The brain is a complex grouping of nerve cells and other structures that help us think, react to the environment, make decisions and plans, and carry them out. In conjunction with the nervous system, some parts of our brain are responsible for our vital bodily functions, such as breathing and the heartbeat. Other parts of our brain control learning and memory, our senses (sight, smell, hearing, taste, and touch), and emotions.
To keep the many functions of the body and mind working properly, the billions of nerve cells in the brain (which are also called neurons) must communicate with each other and work together frequently. Brain chemicals called neurotransmitters help to send electrical signals or messages from one neuron to another. At any given moment, millions of these messages are transmitted throughout the brain, allowing it to process information and send instructions to various parts of the body. In response, we engage in a wide range of behaviors, some of which we are aware of and can control, like making choices, and some of which are more automatic, like breathing.
There are many conditions which can affect our brain health, and this can have a wide range of effects on our ability to function normally. Scientific advances in recent years have made it clear that the brain plays a central role in mental health. We understand mental illnesses as conditions that negatively affect a person's thoughts, emotions, and behaviors. Mental illness disrupts one's ability to relate to others and to function when meeting the demands of daily life.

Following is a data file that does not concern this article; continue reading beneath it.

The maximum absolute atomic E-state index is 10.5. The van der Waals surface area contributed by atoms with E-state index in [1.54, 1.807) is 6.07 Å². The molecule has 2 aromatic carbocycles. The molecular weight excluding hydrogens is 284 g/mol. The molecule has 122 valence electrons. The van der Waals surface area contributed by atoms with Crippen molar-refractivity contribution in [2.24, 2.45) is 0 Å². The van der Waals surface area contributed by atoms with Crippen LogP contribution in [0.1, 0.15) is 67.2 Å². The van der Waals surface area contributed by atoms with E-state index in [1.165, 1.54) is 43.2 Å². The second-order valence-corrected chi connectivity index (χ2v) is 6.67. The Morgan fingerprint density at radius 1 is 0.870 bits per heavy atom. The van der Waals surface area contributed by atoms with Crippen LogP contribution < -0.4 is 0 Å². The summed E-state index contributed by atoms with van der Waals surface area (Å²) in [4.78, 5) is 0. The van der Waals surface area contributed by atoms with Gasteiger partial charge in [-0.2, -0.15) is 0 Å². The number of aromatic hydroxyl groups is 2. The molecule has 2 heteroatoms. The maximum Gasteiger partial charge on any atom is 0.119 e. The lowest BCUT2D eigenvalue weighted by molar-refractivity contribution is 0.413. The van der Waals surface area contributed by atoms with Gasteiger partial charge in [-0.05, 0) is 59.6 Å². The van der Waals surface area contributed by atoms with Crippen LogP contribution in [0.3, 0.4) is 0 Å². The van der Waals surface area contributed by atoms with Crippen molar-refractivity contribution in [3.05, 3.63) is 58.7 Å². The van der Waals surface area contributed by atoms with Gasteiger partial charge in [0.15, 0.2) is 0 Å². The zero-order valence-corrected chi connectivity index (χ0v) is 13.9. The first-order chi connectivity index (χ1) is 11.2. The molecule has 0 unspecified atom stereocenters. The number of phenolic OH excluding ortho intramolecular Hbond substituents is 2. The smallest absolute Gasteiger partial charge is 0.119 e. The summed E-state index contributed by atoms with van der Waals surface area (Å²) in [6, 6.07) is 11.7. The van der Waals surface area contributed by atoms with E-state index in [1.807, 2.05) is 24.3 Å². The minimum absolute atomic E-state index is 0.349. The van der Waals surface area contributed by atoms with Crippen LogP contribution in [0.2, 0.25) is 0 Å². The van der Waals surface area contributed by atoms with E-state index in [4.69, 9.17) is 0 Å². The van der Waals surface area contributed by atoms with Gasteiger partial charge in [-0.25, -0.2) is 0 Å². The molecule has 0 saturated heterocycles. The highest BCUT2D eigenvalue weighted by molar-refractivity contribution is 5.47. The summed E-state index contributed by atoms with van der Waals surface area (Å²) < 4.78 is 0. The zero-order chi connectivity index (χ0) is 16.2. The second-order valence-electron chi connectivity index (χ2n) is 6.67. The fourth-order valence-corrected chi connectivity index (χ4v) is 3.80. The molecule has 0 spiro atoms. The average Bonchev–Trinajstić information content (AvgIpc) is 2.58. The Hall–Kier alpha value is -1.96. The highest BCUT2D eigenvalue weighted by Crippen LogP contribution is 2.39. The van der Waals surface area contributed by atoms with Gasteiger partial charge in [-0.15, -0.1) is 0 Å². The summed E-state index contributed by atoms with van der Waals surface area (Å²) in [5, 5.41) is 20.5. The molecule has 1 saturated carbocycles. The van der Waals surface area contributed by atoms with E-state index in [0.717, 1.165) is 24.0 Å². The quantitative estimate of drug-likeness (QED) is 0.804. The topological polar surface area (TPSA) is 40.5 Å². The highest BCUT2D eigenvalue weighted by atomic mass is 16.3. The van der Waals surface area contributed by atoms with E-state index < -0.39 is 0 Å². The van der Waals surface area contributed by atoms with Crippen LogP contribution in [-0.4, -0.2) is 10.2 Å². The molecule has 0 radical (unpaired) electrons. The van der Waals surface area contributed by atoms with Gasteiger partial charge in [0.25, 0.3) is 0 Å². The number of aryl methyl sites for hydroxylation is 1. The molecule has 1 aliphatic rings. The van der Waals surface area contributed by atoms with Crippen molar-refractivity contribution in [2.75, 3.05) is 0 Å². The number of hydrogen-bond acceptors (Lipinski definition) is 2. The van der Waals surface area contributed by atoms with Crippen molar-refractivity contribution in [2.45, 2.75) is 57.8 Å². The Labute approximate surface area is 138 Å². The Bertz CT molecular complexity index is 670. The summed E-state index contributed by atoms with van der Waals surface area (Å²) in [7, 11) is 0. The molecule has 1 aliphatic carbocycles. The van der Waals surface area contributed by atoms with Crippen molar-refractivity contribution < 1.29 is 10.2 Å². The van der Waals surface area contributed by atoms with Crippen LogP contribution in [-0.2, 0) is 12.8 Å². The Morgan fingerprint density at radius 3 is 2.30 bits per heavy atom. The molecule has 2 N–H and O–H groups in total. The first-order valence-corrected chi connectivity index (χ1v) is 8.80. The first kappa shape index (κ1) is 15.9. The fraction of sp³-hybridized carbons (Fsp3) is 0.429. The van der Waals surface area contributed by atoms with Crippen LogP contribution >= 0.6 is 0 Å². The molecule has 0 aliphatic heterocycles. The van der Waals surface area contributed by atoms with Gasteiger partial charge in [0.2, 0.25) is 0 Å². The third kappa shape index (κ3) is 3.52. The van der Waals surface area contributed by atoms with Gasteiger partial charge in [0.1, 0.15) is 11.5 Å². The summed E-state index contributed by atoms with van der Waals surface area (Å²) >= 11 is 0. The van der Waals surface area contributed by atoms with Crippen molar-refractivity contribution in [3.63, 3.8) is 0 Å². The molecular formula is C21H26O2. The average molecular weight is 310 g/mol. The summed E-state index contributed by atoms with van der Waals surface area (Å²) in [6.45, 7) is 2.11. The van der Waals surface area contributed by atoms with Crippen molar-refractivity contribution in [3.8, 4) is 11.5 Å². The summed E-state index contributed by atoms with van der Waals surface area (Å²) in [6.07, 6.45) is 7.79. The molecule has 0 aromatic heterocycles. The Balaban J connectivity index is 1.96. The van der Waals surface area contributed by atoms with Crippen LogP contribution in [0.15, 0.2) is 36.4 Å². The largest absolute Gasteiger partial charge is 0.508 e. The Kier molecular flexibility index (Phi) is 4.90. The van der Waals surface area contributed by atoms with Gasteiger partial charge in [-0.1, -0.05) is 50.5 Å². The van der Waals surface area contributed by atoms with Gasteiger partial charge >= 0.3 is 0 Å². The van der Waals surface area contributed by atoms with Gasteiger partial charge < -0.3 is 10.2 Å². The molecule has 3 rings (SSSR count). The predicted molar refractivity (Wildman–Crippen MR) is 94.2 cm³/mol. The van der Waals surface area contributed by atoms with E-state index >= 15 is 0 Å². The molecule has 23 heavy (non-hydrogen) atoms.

Mental illnesses include mood disorders such as major depression and bipolar disorder, schizophrenia, and anxiety disorders, to name a few. Researchers studying the role of the brain in these illnesses have found strong evidence that imbalances in certain types of neurotransmitters can cause abnormalities in the communication among neurons. When this occurs, the brain may not send the proper instructions to the body, which may, in turn, lead to certain symptoms of mental illness.
In addition to imbalances in brain chemicals, changes in the size and shape of actual structures in the brain can also contribute to certain mental illnesses. These neurological abnormalities observed in people with some types of mental illnesses are a good demonstration of the overlap between the symptoms of neurological and psychiatric illnesses. Because of the prominent brain abnormalities that have been observed, certain conditions that are considered to be mental illnesses, such as schizophrenia have been theorized by some scientists to be neurological diseases.
Dementia is another excellent example of the overlap between brain abnormalities and psychiatric symptoms. As an illness with both neurological and psychological symptoms, dementia affects thoughts, personality, feelings, and behavior. The causes of dementia, although not fully understood, have been in large part, traced to structural and chemical deterioration in the brain. For this reason, various types of dementia are diagnosed and treated by teams of professionals that include both neurologists and psychologists, both of whom are trained to assess and treat illnesses that involve brain health.